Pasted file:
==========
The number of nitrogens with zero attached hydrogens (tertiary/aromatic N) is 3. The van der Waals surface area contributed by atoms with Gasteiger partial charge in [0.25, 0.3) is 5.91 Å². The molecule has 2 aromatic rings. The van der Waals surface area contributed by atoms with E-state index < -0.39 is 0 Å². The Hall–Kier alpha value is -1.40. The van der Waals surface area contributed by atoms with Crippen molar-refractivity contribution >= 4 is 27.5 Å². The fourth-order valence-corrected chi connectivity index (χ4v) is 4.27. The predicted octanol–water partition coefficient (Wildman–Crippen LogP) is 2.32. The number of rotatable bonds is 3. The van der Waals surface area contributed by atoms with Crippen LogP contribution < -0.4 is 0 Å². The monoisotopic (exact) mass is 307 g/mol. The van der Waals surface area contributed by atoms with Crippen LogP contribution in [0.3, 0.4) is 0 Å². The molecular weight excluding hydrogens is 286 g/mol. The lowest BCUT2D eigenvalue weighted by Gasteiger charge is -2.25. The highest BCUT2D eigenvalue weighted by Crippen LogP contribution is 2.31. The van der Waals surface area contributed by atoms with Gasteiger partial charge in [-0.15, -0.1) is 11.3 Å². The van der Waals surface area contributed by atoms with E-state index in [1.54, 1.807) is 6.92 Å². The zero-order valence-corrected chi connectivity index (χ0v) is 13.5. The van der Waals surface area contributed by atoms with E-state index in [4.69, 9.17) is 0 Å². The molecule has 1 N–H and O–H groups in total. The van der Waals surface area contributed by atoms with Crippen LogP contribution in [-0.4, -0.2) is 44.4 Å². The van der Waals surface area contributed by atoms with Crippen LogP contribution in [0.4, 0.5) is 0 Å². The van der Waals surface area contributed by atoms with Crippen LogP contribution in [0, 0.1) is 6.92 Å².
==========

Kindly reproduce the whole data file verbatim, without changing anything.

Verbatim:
The number of nitrogens with zero attached hydrogens (tertiary/aromatic N) is 3. The van der Waals surface area contributed by atoms with Gasteiger partial charge in [0.25, 0.3) is 5.91 Å². The molecule has 2 aromatic rings. The van der Waals surface area contributed by atoms with E-state index < -0.39 is 0 Å². The Hall–Kier alpha value is -1.40. The van der Waals surface area contributed by atoms with Crippen molar-refractivity contribution >= 4 is 27.5 Å². The fourth-order valence-corrected chi connectivity index (χ4v) is 4.27. The predicted octanol–water partition coefficient (Wildman–Crippen LogP) is 2.32. The number of rotatable bonds is 3. The van der Waals surface area contributed by atoms with Crippen LogP contribution < -0.4 is 0 Å². The monoisotopic (exact) mass is 307 g/mol. The van der Waals surface area contributed by atoms with Crippen LogP contribution in [0.3, 0.4) is 0 Å². The molecular weight excluding hydrogens is 286 g/mol. The lowest BCUT2D eigenvalue weighted by Gasteiger charge is -2.25. The highest BCUT2D eigenvalue weighted by Crippen LogP contribution is 2.31. The van der Waals surface area contributed by atoms with Gasteiger partial charge in [-0.15, -0.1) is 11.3 Å². The van der Waals surface area contributed by atoms with E-state index in [1.54, 1.807) is 6.92 Å². The zero-order valence-corrected chi connectivity index (χ0v) is 13.5. The van der Waals surface area contributed by atoms with E-state index in [4.69, 9.17) is 0 Å². The molecule has 1 N–H and O–H groups in total. The van der Waals surface area contributed by atoms with Crippen LogP contribution in [-0.4, -0.2) is 44.4 Å². The van der Waals surface area contributed by atoms with Crippen LogP contribution in [0.4, 0.5) is 0 Å². The van der Waals surface area contributed by atoms with Crippen LogP contribution in [0, 0.1) is 6.92 Å².